Friday, May 11, 2018
Drones have been available for years. The uses of these unmanned aerial vehicles have ranged from part of advanced military operations to a new tool for dedicated and casual hobbyists. Online retailers like Amazon have also begun using drone delivery services in certain cities.
Yet there have been various factors limiting drone usage. First off, they haven't been the most intelligent pieces of technology. Many of the more advanced models still require a human pilot to operate and, while complex routes can be programmed in, many drones lack the sensors and processing power to adapt to any unforeseen changes.
Second, there are the safety concerns. The Federal Aviation Administration is still working on plans to integrate mass drone use into U.S. airways. Initial testing of this project will soon begin across 10 different cities, with the goal of understanding any public and security risks as well as testing if mass quantities of UAVs can work proficiently at the same time. Currently, all drones must be registered with the FAA before any sustained operations can begin.
"Microsoft plans to bring cognitive software services to UAVs."
Recent advancements in drone technology
Two recent developments may help expedite mass drone adoption. At its Build developer conference, Microsoft unveiled plans to bring cognitive software services, particularly vision-based perception, to UAVs. The company announced that it was partnering with DJI, a major player in aerial imaging technology and civilian-level drones, to help bring other aspects of machine learning and artificial intelligence to UAV technology.
A study published in Optics Express also promises a potential method of avoiding signal disruption in areas with many connected internet of things devices. The research relied on the help of a species of cave-dwelling fish, called eigenmannia, which lives in complete darkness. In order to see, the fish use an electric field to communicate with one another. Since the fish need to be able to communicate clearly, regardless of how many other fish they're near, they've evolved the way to adjust their electric communication signals through a neural algorithm.
Scientists hope to implement this same idea into technology that will allow skies full of drones to communicate quickly and clearly with one another, without jammed signals interfering with programming.
As UAV technology continues to develop, businesses must examine the potential practical uses of drones and how they can help drive new services and increased productivity.
One of the most compelling uses of drone technology is rapid medical response, particularly in rural or remote areas. Unlike traditional ambulance responders, drones don't need to follow the rules of the road. They can be dispatched from hospital to patient in a straight line.
According to research published in the JAMA Network, drones were able to deliver defibrillators to patients in need faster than trained response teams. The results indicated that, from the same distance, drones could reach the patients in an average time of just over five minutes, whereas it took the ambulance dispatch 22 minutes.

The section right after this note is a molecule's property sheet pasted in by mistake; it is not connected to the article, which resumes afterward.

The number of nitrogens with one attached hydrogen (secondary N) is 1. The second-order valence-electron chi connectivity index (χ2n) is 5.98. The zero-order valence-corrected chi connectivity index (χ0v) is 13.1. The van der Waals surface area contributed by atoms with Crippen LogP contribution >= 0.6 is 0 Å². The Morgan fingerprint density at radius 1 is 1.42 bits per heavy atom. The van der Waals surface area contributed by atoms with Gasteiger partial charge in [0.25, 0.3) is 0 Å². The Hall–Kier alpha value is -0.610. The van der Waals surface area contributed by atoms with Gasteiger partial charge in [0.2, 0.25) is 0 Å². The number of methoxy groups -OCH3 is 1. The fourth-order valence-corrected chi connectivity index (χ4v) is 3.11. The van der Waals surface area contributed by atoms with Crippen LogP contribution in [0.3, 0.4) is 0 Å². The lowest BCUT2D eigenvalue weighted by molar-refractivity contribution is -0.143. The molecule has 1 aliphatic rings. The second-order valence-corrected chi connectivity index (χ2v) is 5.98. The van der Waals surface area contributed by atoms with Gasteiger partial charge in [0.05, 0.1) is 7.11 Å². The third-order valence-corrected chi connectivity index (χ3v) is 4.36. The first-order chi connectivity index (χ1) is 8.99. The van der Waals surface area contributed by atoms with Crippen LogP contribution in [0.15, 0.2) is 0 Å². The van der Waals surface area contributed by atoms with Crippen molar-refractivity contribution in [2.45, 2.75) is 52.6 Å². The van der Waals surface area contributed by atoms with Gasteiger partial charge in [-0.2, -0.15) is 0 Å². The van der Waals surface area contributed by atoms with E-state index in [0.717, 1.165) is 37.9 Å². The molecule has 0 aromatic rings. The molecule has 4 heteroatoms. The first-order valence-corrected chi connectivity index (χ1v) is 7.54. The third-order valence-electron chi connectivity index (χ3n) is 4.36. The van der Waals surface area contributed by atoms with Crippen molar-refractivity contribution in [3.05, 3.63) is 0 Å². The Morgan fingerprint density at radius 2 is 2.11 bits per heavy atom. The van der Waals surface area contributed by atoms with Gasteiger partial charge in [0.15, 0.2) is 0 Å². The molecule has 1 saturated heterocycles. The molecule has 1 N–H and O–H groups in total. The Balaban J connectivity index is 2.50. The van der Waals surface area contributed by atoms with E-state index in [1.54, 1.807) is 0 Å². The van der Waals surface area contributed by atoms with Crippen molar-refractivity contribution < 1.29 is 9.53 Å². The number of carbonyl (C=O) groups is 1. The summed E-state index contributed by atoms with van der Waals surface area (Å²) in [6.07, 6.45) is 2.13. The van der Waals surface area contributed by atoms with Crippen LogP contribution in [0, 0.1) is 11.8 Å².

Having drones that can "see" and perceive the patient in need of care upon arrival will help them deliver the product closer to where it is needed. Having jamming prevention software will ensure the device does not get lost or disrupted on route. In health care, timing is critical - improving UAV performance will only make them more valuable to this industry.
Power lines exist in remote locations. While sensors on these wires can tell trained technicians where a break occurred, sometimes this area can be hard to reach. Dispatching a drone to the site will take less time as it will more easily navigate the environment. Once on site, an advanced, AI-equipped drone with cognitive vision will be able to see and identify the exact nature of the problem without a pilot or human observer being needed.
The jamming avoidance technology will really matter in this industry, as the sensors on the wires, coupled with the natural electric fields, can make for some potentially crippling disturbance. As drones continue to evolve, it is foreseeable to see UAV repair teams augmenting human technicians.
Farms have been automating with technology for decades. Drones are already used for surveillance and to gather data for various tests, including toxicity levels and soil nutrition. However, footage gathered by drones must be reviewed by human eyes before it can be fully processed.
More intelligent machines can get farmers the data they need instantly instead of being part of a multiple step process.
A UAV with machine learning and capable AI is essentially a flying skilled worker. It is not difficult to see the inherent value. However, even with edge computing empowering data collection at the source, industries will still need to be able to keep in constant communication with their flying workforces. Perle has the personnel and the hardware to strengthen network infrastructure, allowing for robust, secure connections. Contact Perle today to find out how we can help empower your enterprise for advanced UAV use.